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Dragon Slayer 

Though softer than the book and the Swedish film, David Fincher's run at Stieg Larsson kills at all the right times.

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It's no secret why successful foreign-language films get American remakes. Most American audiences don’t like to read their movies. They like to watch them.

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The Girl with the Dragon Tattoo

Rated: R

Directed by: David Fincher

Starring: Daniel Craig, Rooney Mara

And when the foreign-language film in question is based on a world-conquering best-seller, there’s a second reason: insane amounts of money.

The original Swedish The Girl with the Dragon Tattoo, adapted from the first book of the bajillion-selling Stieg Larsson trilogy, did well on the art house circuit ($10 million just stateside ain’t bad), but it was complicated, with a lot of subtitles to go along with the intricately woven tales.

The first film stayed satisfactorily close to the book, telling the stories of a disgraced magazine writer; a very smart, very tough young woman; a wealthy and insanely dysfunctional family; a serial murderer; and the attempt to solve the disappearance of a woman 40 years earlier.

The new adaptation adheres closely to both of its predecessors and does a great job, thanks to writer Steve Zaillian and director David Fincher, of making it both more accessible and easier to take than the often brutal Swedish tellings.

Truth be told, it’s probably only easier for those who know the story in the first place. If you’re not familiar with it, expect graphic violence and strong sexual content ranging from casual nudity and a couple of horrific rapes. It’s a true gamut, ranging, at least in my head, from repulsive to erotically charged.

Taking on what you’d think would be the lead role of Mikael Blomkvist, the writer who’s been wrongly convicted of libel, is a surprisingly softspoken Daniel Craig, who takes the character on an arc from tired but together at the start to unraveled near the end. Craig does a lot with a little, studying graphs and charts like a Scandinavian Ross Perot, sitting silently at a keyboard, clacking away, but he’s able to get across that Mikael is always thinking ahead. In his best moments, Craig is able to reveal those thoughts without words.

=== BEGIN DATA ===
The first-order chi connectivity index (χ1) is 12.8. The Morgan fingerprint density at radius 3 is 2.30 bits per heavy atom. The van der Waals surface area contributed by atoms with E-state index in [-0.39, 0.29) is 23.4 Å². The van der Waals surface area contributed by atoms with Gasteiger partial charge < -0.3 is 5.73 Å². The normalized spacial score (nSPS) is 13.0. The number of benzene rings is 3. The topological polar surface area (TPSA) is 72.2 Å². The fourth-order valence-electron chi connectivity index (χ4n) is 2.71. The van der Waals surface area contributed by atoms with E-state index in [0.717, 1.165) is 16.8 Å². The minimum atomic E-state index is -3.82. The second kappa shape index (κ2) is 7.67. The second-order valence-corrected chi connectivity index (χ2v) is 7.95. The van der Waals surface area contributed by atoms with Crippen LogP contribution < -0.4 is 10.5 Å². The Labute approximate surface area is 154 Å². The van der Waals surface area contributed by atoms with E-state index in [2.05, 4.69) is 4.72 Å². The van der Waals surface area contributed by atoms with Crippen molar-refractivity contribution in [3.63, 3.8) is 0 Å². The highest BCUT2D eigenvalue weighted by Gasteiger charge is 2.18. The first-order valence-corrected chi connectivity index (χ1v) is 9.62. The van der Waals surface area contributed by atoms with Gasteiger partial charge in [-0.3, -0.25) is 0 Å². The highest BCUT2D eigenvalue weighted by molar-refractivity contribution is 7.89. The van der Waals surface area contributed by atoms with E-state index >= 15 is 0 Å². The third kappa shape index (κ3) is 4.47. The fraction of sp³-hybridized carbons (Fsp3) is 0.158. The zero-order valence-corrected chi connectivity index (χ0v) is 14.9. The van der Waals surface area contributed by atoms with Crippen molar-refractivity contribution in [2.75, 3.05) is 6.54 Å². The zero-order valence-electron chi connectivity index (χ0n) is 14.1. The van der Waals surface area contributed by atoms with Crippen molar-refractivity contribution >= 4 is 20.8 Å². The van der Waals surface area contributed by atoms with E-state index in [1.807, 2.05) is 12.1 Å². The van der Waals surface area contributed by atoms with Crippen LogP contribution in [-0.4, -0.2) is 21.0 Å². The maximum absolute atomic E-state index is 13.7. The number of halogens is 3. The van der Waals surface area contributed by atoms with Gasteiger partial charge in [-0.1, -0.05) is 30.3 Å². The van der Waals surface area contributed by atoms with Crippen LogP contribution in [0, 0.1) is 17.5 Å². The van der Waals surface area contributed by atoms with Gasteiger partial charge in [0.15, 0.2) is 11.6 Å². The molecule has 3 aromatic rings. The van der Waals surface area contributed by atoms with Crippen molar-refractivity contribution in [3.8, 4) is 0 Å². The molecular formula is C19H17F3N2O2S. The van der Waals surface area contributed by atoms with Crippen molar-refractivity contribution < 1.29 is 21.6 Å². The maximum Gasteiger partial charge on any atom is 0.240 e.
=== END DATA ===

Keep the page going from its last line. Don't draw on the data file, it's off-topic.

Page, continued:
Rooney Mara latches on to the fierce, pierced, tattooed Lisbeth Salander (a role made iconic by Noomi Rapace) like it was created for her. It’s curious, retribution-minded loner Lisbeth who’s at the center of everything, not Mikael.

As all of the separate stories and the people in them start to converge, the film gets more grim and grisly, with a mood assist from the creepy score provided by Trent Reznor and Atticus Ross, who nabbed the music Oscar last year for their work in Fincher’s The Social Network. Even the film’s straight-up tunes are eclectically chosen. Reznor, Ross and Karen O do a faithful, fitful cover of Led Zep’s “Immigrant Song” over the dazzling opening credits, and a later inclusion of Enya’s “Orinoco Flow” in a frightening bondage sequence should remind people about the jarring way Quentin Tarantino used “Stuck in the Middle with You” in Reservoir Dogs.

In its original book form, The Girl with the Dragon Tattoo was about people who need to be saved, and the people who were doing the saving. The new film sticks close to that, though it does let the story extend a little further along from where the first film ended.

Yes, it’s been cleaned up a bit, with its impact slightly softened. But as with everything Fincher has done, it remains riveting and at times shocking. I love foreign-language films, but I have to admit, this version’s easier to watch.

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